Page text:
eNovella is an innovative social network for aspiring writers and poets.
In my experience, writers' sites tend to have a lot of unnecessarily verbose profiles of writers and their hobbies.
Initially it'll adopt the 'freemium' model. The 'pro' option hasn't gone live yet but it will operate on a similar basis to Flickr.
The biggest competitor I have identified is a similar site in the USA. It has received millions of dollars in funding and has offices in both New York City and Silicon Valley. Rather than operate a freemium model, they focus on profiting from the publishing of their users' works.
eNovella focuses primarily on the work, not the writer. It's very easy to get on and start reading works (like looking at photos on Flickr). In my experience, writers' sites tend to have a lot of unnecessarily verbose profiles of writers and their hobbies. On eNovella, writers are encouraged to put their money where their mouth is. A number of people have also commented that eNovella is much neater and web 2.0-oriented than similar sites.
To be honest, it has only actually cost about £50 so far to get the hosting and the domain name (plus a few train tickets). I already had a computer and everything so I've just been working on it in my bedroom and keeping outgoings as low as possible. I've only just ordered some business cards!
I'm a student at Royal Holloway, University of London studying Ancient History. I started there in 2006 and during my time I have founded The Founder (the independent student newspaper). It takes up most of my time during term as it operates through a limited company and its operation is entirely my responsibility so we've got advertising revenue to raise, printers to deal with, student reporters to coordinate etc. I also do freelance web work and recently did the technical side of the redevelopment of Moneymagpie.com.
I first thought of it when I was having a bash at writing a novel during my gap year. I've been really into stories and storywriting for as long as I can remember and I was frustrated that there didn't seem to be any sites where you could put your work online and get feedback on it. I've been ruminating about it since then and having recently learnt a lot more about monetising and operating websites, I became inspired to launch eNovella.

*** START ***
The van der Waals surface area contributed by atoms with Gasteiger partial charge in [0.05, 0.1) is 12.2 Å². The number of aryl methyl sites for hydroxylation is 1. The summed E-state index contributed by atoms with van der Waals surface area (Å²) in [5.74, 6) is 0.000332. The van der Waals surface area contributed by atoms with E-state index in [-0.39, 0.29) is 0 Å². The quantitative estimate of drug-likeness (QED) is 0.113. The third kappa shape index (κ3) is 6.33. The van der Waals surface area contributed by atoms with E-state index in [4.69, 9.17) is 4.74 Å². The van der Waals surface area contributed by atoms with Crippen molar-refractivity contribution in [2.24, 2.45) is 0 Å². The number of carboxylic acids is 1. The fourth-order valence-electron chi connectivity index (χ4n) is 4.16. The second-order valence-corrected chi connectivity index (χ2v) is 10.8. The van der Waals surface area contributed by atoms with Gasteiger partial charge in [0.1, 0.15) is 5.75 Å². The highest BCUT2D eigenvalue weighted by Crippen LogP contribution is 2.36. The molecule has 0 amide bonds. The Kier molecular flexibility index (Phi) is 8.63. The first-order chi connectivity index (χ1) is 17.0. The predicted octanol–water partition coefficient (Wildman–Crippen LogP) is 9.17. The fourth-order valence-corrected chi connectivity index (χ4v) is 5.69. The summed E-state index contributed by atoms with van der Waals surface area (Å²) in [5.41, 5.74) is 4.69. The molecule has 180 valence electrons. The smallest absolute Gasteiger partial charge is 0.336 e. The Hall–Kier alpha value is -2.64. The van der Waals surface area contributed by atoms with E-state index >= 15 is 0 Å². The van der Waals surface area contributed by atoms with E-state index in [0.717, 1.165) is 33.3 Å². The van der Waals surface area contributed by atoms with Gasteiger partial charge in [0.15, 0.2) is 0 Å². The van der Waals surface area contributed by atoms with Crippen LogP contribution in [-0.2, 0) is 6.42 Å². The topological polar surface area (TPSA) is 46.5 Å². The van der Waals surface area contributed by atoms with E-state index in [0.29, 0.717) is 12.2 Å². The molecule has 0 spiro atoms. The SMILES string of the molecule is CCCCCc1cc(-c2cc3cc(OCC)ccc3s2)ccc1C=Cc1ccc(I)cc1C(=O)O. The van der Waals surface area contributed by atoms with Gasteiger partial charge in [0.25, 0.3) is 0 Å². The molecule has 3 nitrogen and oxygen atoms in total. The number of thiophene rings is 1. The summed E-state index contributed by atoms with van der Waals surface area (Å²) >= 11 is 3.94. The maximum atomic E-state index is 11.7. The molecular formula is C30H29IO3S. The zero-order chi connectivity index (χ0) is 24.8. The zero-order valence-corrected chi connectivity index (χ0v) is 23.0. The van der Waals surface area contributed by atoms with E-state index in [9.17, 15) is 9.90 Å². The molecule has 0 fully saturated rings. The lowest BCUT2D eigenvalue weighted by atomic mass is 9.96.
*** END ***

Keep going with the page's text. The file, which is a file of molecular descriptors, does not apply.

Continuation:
Managing to get the site plugged in The Telegraph within a week of the initial launch. It has dramatically improved my chances of getting responses to the emails I am constantly sending.
I got a parking ticket while parked, paying for a parking ticket. As far as eNovella goes, I'd say the five-star rating system was quite poorly thought through. At the start, instead of users adding works as favourites, they could rate them out of five like YouTube. This was great for the select few who got four/five out of five, but on the most part one person would rate something badly and the writer would subsequently remove their work and not want to use the site again.
I'm going to be a bit cocky and say an Iced Gem.
Mashable. It's such a straight-forward idea but so well-executed and, I imagine, great fun to be a part of. I love the fact that Pete Cashmore just started a blog one day from a small town in Scotland and just four years later it's a multi-million pound business and he has twice as many followers on Twitter as Stephen Fry. And all they do all day is just write about fun stuff like technology and social media. I'm green with envy.
Hopefully in a flat in London, and not a student house in Egham, reading an article on Mashable about how eNovella has just secured its 500,000th registered user.
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